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Mainstream, VOL LI, No 26, June 15, 2013

Sethusamudram: A Project Crippled By Myth

Saturday 15 June 2013, by K G Somasekharan Nair


The Government of India designed and launched the Sethusamudram shipping channel project in 2005 for which Rs 25,000 crores was the expenditure estimated then. Now ships from the Abrabian Sea to the Bay of Bengal have to circumnavigate Sri Lanka because between Dhanushkodi of Tamil Nadu and Thalaimannar of Sri Lanka there is a shallow sea along with soil formations like broken bund. If a deep waterway is made by dredging out 83 kms there, ships from the Cape Comorin side to Kolkata and eastwards can have a short cut through the Gulf of Mannar and Palk Strait by saving 758 kms. The government can collect a good user fee too. But after spending Rs 800 crores, the project was abandoned due to irrational intimidations. Now the government is planning to revive it but the meddlers are still there to muddle everything.

According to the fundamentalists, Ramayana is authentic history and that the broken dyke visible from Dhanushkodi is the Sethu made by the militia of Rama commandeered by Hanuman for killing Ravana, the King of Lanka. Hence it is the Ramasethu. But Gandhiji, who considered Rama an embodiment of all virtues and perfections, explained: “I like the ideal of Rama and Janaka. They owed nothing against the people. They lived in their midst a life not above than theirs. But these may not be regarded as historic personages.”1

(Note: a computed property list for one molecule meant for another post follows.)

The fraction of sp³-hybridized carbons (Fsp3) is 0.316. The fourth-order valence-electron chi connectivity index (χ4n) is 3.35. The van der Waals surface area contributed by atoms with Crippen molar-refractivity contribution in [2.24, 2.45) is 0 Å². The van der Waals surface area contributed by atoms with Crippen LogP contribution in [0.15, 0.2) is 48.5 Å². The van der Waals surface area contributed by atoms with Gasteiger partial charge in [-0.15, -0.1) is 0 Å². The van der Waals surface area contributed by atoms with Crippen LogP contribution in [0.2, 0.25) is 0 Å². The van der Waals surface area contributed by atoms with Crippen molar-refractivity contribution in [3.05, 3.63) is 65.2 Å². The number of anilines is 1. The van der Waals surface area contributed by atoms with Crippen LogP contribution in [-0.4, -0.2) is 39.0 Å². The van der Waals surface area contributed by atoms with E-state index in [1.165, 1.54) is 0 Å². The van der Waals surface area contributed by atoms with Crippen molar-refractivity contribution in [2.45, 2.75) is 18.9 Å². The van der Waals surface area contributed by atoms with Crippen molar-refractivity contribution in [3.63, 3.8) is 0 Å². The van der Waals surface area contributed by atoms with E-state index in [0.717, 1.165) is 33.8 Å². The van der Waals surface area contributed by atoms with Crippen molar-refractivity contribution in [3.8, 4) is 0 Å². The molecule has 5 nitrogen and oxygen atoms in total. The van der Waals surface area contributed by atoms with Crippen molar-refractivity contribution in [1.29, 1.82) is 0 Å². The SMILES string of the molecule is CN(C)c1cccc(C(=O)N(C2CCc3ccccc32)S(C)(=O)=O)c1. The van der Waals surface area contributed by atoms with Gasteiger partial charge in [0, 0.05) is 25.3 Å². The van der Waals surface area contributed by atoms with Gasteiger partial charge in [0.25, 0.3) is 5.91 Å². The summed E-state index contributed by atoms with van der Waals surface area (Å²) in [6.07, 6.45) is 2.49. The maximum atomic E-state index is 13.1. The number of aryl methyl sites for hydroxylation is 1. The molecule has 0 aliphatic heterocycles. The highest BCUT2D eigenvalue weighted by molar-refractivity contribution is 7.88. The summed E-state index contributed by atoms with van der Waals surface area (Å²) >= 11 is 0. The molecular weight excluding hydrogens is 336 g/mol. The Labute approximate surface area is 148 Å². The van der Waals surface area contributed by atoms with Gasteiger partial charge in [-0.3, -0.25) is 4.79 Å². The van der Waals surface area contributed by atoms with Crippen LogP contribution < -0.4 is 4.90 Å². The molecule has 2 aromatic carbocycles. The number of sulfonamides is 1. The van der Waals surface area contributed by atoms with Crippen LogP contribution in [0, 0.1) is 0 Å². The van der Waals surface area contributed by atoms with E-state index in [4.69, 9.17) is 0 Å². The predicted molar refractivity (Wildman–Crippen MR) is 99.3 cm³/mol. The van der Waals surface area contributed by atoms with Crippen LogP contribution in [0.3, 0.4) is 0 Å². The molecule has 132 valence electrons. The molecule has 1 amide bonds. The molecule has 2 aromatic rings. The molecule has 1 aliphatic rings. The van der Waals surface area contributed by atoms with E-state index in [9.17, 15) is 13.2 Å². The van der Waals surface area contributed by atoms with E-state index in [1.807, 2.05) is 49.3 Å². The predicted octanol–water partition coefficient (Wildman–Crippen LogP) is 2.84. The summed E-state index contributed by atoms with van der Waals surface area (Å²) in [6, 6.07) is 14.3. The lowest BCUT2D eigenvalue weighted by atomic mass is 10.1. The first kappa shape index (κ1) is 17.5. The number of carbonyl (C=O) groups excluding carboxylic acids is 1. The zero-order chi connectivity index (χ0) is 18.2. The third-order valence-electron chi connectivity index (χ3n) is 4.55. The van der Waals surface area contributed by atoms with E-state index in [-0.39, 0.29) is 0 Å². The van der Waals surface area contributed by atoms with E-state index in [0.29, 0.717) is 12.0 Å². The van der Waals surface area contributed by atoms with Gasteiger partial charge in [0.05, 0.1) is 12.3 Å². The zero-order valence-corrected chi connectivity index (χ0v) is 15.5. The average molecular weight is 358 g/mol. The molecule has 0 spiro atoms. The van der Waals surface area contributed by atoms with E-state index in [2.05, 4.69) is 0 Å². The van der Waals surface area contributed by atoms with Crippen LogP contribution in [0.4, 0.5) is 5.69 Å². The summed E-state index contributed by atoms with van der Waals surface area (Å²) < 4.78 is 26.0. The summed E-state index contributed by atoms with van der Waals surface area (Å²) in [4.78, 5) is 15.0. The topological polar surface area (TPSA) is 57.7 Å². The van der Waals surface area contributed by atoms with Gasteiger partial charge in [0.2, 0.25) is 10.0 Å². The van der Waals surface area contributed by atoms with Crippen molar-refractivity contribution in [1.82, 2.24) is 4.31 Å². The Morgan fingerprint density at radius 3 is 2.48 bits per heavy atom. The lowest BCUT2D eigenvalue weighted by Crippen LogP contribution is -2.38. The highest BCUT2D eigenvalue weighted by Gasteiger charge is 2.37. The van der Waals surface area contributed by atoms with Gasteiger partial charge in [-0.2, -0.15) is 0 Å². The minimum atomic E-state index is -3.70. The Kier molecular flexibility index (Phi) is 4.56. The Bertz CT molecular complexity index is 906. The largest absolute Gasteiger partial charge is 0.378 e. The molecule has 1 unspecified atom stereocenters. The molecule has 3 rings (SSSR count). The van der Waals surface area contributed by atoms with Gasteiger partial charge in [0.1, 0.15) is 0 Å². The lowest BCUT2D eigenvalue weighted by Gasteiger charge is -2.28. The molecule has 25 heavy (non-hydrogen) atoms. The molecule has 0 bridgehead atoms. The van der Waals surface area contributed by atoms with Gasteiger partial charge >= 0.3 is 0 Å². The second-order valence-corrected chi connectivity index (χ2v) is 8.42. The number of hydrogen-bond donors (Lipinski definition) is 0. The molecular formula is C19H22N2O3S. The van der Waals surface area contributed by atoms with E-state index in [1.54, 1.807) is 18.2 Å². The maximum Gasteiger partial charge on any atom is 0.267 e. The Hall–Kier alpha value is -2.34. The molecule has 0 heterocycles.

That is to say, Rama and all other characters in the Puranas are not historical but imaginary. He said it under the authority of Bhagavatha, the 18th and ultimate Purana. The Bhagavatha Purana of Vedvyasa is in the form of advice given by the sage Shuka to Pareekshith Maharaj of the Pandava dynasty to enable him inculcate bravery so as to accept equanimously imminent death which was the inevitable result of a curse by another sage. After discoursing all valorous avatars of Vishnu, sage Shuka says:

“The famous personalities, stories of whom I have narrated so far, are not real, but only imaginary characters created to provide you wisdom and detachment from mundane pleasure.”